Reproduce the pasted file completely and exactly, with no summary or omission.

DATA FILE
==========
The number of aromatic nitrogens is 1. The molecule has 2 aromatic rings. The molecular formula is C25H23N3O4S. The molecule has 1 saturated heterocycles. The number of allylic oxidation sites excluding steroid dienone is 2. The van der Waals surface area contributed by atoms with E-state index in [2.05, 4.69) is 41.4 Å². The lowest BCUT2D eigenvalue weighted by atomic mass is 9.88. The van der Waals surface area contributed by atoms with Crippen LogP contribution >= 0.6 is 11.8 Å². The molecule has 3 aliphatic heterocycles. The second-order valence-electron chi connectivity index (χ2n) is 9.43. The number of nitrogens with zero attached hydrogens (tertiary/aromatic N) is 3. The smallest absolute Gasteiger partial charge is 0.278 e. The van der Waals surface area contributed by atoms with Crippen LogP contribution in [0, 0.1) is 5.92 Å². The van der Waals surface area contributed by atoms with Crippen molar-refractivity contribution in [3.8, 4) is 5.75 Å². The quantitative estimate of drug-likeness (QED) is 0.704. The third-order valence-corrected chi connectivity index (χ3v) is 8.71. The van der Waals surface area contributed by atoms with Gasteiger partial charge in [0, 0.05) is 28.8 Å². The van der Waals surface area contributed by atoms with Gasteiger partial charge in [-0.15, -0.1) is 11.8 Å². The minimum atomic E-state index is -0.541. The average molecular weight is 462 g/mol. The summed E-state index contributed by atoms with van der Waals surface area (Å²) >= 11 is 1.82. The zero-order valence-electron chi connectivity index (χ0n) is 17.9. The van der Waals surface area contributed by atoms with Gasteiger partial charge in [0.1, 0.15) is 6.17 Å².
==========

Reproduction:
The number of aromatic nitrogens is 1. The molecule has 2 aromatic rings. The molecular formula is C25H23N3O4S. The molecule has 1 saturated heterocycles. The number of allylic oxidation sites excluding steroid dienone is 2. The van der Waals surface area contributed by atoms with E-state index in [2.05, 4.69) is 41.4 Å². The lowest BCUT2D eigenvalue weighted by atomic mass is 9.88. The van der Waals surface area contributed by atoms with Crippen LogP contribution >= 0.6 is 11.8 Å². The molecule has 3 aliphatic heterocycles. The second-order valence-electron chi connectivity index (χ2n) is 9.43. The number of nitrogens with zero attached hydrogens (tertiary/aromatic N) is 3. The smallest absolute Gasteiger partial charge is 0.278 e. The van der Waals surface area contributed by atoms with Crippen LogP contribution in [0, 0.1) is 5.92 Å². The van der Waals surface area contributed by atoms with Crippen molar-refractivity contribution in [3.8, 4) is 5.75 Å². The quantitative estimate of drug-likeness (QED) is 0.704. The third-order valence-corrected chi connectivity index (χ3v) is 8.71. The van der Waals surface area contributed by atoms with Gasteiger partial charge in [0, 0.05) is 28.8 Å². The van der Waals surface area contributed by atoms with Gasteiger partial charge in [-0.15, -0.1) is 11.8 Å². The minimum atomic E-state index is -0.541. The average molecular weight is 462 g/mol. The summed E-state index contributed by atoms with van der Waals surface area (Å²) >= 11 is 1.82. The zero-order valence-electron chi connectivity index (χ0n) is 17.9. The van der Waals surface area contributed by atoms with Gasteiger partial charge in [0.1, 0.15) is 6.17 Å².